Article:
equipment has been tested, and we are looking for a July start date for services.
Future plans have the Oklahoma Area providing services to the Riverside Indian
School as well as the Jack Brown Youth Treatment Center. Dr. Beasley, a Child
and Adolescent Psychiatrist, currently travels to these two facilities providing
those services.


                                    Oklahoma City Area Office
                                                                      If you have ever lived in or just visited
                                                                      Oklahoma during the months of March
                                                                      through August, you know that this time of
                                                                      year is prime Tornado Season! Just in case
                                                                      you are new to Oklahoma, here are a few
                                                                      things you need to know.

                                                                      	 Practice periodic tornado drills so that
                                                                          everyone knows what to do before,
                                                                          during and after a tornado hits
                                                                      	 Designate an assembly area for family
                                                                          and friends if separated and there is a
                                                                          loss of power and communications
                                                                      	 Gather prescription medications during
                                                                          a tornado watch, just in case it turns
                                                                          into a warning
Springtime in Oklahoma! This photo was taken at Lake Stanley          	 FEMA has established the National
Draper , east of Moore and just south of Tinker Air Force Base.           Emergency Family Registry and
                                                                          Locator System (NEFRLS), which has
                                                                          been developed to help reunite families
                                                                          who are separated during a disaster.

                      Tornado Watch                                     Tornado Warning
           Tornadoes are possible in and near the              A 	  tornado has been sighted or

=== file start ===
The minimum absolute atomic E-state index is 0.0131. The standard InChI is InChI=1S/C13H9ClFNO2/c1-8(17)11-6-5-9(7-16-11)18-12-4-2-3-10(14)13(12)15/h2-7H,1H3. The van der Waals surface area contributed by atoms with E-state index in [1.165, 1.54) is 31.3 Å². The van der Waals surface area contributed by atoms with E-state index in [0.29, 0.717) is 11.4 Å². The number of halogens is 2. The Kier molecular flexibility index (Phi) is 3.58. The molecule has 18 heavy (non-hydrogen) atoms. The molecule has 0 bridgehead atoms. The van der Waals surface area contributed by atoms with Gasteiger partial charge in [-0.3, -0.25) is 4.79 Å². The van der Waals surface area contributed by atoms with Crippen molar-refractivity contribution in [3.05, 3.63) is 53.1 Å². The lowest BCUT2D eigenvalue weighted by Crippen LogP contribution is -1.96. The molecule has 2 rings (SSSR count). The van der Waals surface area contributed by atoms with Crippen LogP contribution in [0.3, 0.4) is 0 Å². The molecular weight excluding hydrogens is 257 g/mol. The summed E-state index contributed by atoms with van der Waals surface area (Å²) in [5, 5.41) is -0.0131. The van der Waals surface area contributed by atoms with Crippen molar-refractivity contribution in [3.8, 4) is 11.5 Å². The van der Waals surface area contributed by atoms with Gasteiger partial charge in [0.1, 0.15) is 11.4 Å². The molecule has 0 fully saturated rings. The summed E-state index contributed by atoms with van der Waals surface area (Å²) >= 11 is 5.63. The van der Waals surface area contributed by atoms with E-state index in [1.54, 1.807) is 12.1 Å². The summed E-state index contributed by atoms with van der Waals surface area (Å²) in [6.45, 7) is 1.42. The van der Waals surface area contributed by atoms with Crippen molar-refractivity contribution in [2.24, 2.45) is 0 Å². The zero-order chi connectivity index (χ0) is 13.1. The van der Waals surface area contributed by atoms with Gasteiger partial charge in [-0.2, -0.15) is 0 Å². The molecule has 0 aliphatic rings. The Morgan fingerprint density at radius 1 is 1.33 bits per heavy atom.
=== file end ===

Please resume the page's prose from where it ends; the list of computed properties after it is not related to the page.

watch area. Review and discuss your                 indicated by weather radar. Tornado
           emergency plans, and check supplies                 warnings indicate imminent danger to
           and your safe room. Be ready to act                 life and property. Go immediately
           quickly if a warning is issued or you               underground to a basement, storm
           suspect a tornado is approaching.                   cellar or an interior room (closet,
           Acting early helps to save lives!                   hallway or bathroom).

                                    Your emergency kit should include:

         Flashlight and extra batteries                   Work gloves
         Battery-operated radio with a weather            Duct tape
           band                                             Prepaid phone cards, spare credit cards or
         First aid kit with essential medicines and a       small cash-stash
           manual                                           A copy of insurance documents
         A large jug of drinking water                    Blankets and sleeping gear
         Non-perishable, ready-to-eat food                List of phone numbers and addresses of
         Towels, toilet paper and bathroom items            emergency services and protective areas,
         A spare pair of shoes                              physicians, family and friends

                                         Tornado Safety Links
               www.fema.gov/hazard/tornado     www.spc.noaa.gov                     www.redcross.org


                                             News from Headquarters 

                                               Rockville, Maryland 

  2010 Indian Health Service/Bureau of Indian Affairs National Behavioral Health Conference Update